Out of the four children I have, one of them is a two-year-old girl. She is the apple of my eye and makes my heart smile every day. She is the quirkiest and most humorous young lady. But no amount of positive attributes can hide the fact that she is still a two-year-old. It’s the transition year where they grow from being blabbering blobs to becoming self-expressing, opinionated children. They have all these emotions but very little words. They have all these desires but zero experiential knowledge. That’s why it’s typically called the Terrible Twos (although I would never go so far to call it quite that).
When it comes to parenting a toddler I would say that the highs are really high and the lows are very low. They can melt your heart with a hug just as quickly as they could sear it with just one of their tantrums. Today was one of those days when my heart was seared. The night before, my darling Third woke up at 1:00 a.m., 2:30 a.m., and 5:30 a.m. By the 5:30 a.m. mark, I knew there was no point in fighting it, so I allowed her to come downstairs with me as I prepared her breakfast. She protested the breakfast. In fact, she protested nearly every one of my requests and suggestions. I tried to reason, but she refused to listen. I just about had it. However, in the moment when I was about to snap, the Spirit in me gave me just one more breath of patience. In that breath, I was also reminded of something I do on occasions like this. I kneel.
I got down on my knees, and I looked at my girl in the eyes. The moment I do this, the intensity of any level of frustration would usually go down at least a few notches. Angry wailing became a somber whimper. From then, a semblance of communication started to take place. It took a few tries at first, but eventually I got a nod and an attempted phrase to express to me what she really wanted. It was milk. She wanted warm milk. But, in the beginning, my storming down the stairs and furrowed eyebrows communicated to her that I was not approachable. My barking of commands also communicated to her that I wasn’t willing to listen to her desires. I was washing dishes, pacing the living room, and on the phone reading emails. This tiny human wanted to connect with me, but I was beyond reach. As we were eye to eye and as my voice gently lowered, I became accessible. I became available. As I got to her level, she heard me.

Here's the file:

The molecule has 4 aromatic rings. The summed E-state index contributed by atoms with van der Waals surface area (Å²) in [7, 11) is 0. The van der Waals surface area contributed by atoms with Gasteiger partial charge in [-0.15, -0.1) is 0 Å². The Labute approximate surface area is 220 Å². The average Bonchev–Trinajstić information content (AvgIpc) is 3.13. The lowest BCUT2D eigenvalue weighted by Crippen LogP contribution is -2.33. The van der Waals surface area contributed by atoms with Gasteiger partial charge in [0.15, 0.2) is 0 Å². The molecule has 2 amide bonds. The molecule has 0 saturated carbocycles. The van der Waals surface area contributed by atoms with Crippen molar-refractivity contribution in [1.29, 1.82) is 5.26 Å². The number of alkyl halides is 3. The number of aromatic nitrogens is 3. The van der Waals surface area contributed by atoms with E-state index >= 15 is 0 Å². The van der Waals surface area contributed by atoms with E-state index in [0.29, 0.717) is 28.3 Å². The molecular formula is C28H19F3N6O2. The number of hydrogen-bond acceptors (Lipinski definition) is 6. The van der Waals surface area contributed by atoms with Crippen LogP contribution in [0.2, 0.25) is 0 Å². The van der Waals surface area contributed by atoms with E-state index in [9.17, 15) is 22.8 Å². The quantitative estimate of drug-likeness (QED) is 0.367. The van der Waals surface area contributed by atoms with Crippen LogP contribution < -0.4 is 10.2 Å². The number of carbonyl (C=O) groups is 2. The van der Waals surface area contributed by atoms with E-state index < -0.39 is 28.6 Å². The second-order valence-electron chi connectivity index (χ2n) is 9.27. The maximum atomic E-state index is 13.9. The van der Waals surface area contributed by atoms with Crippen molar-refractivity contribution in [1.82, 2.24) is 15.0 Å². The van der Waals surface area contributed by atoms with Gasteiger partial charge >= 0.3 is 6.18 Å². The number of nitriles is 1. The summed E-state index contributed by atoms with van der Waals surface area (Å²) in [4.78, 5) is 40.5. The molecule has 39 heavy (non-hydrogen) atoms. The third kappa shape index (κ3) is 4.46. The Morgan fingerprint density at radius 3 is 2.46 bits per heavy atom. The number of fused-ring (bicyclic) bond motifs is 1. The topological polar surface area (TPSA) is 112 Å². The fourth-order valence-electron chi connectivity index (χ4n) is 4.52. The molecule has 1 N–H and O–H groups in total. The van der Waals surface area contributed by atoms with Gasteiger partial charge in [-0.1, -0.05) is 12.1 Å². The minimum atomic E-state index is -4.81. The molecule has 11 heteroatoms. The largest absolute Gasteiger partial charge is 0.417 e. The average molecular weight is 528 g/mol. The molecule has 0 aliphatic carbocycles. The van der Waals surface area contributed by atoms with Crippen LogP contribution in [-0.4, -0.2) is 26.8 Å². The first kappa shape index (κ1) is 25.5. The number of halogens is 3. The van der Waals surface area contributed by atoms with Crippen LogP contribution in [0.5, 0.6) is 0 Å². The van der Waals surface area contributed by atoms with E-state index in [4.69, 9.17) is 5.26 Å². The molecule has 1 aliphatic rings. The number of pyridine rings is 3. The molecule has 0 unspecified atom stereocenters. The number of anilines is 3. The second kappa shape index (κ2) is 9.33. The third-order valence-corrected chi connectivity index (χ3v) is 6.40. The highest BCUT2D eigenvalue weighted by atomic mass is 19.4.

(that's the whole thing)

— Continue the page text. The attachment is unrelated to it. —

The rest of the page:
Kneeling to talk to an upset toddler does not fix all two-year-old problems. However, in my experience, it is always the beginning of a connection. I’d like to believe that it’s just as Jesus would have done. God could have come to our depraved world with chariots of fire, and He could have wielded his holy wrath against our rebellious mess. He could have even come in the form of an angry king. But, no, He knelt lower than that. He did not come with riches or with majesty. He knelt even lower. He knelt so low that the commoners, the outcast, and the weak were all able to hear the love in His voice. He became accessible. Available.
He made a connection before He called for correction. I believe we, as parents, are called to attempt the same.
“And being found in appearance as a man, he humbled himself by becoming obedient to death—even death on a cross!” —Philippians 2:8